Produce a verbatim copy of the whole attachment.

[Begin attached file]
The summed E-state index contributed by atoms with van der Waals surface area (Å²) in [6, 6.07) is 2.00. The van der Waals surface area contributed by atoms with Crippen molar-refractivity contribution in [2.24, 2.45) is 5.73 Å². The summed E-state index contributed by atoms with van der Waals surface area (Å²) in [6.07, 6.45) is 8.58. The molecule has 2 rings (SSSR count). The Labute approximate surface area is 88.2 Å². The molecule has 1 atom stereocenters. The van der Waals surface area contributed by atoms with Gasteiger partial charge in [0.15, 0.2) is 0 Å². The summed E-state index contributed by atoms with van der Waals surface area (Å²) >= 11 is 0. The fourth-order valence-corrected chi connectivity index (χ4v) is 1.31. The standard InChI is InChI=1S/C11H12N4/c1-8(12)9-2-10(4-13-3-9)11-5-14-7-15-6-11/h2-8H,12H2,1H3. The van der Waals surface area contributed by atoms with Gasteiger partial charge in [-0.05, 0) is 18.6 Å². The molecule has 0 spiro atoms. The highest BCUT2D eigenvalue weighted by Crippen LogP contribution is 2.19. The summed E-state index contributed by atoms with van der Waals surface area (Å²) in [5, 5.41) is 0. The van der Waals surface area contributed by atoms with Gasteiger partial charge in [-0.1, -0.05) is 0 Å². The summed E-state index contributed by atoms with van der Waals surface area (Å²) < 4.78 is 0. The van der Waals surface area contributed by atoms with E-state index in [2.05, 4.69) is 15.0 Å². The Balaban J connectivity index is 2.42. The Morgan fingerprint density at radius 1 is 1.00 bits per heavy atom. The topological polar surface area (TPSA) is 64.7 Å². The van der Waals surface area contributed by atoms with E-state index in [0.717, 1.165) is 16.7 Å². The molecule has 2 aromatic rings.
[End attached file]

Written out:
The summed E-state index contributed by atoms with van der Waals surface area (Å²) in [6, 6.07) is 2.00. The van der Waals surface area contributed by atoms with Crippen molar-refractivity contribution in [2.24, 2.45) is 5.73 Å². The summed E-state index contributed by atoms with van der Waals surface area (Å²) in [6.07, 6.45) is 8.58. The molecule has 2 rings (SSSR count). The Labute approximate surface area is 88.2 Å². The molecule has 1 atom stereocenters. The van der Waals surface area contributed by atoms with Gasteiger partial charge in [0.15, 0.2) is 0 Å². The summed E-state index contributed by atoms with van der Waals surface area (Å²) >= 11 is 0. The fourth-order valence-corrected chi connectivity index (χ4v) is 1.31. The standard InChI is InChI=1S/C11H12N4/c1-8(12)9-2-10(4-13-3-9)11-5-14-7-15-6-11/h2-8H,12H2,1H3. The van der Waals surface area contributed by atoms with Gasteiger partial charge in [-0.05, 0) is 18.6 Å². The molecule has 0 spiro atoms. The highest BCUT2D eigenvalue weighted by Crippen LogP contribution is 2.19. The summed E-state index contributed by atoms with van der Waals surface area (Å²) in [5, 5.41) is 0. The van der Waals surface area contributed by atoms with Gasteiger partial charge in [-0.1, -0.05) is 0 Å². The summed E-state index contributed by atoms with van der Waals surface area (Å²) < 4.78 is 0. The van der Waals surface area contributed by atoms with E-state index in [2.05, 4.69) is 15.0 Å². The Balaban J connectivity index is 2.42. The Morgan fingerprint density at radius 1 is 1.00 bits per heavy atom. The topological polar surface area (TPSA) is 64.7 Å². The van der Waals surface area contributed by atoms with E-state index in [0.717, 1.165) is 16.7 Å². The molecule has 2 aromatic rings.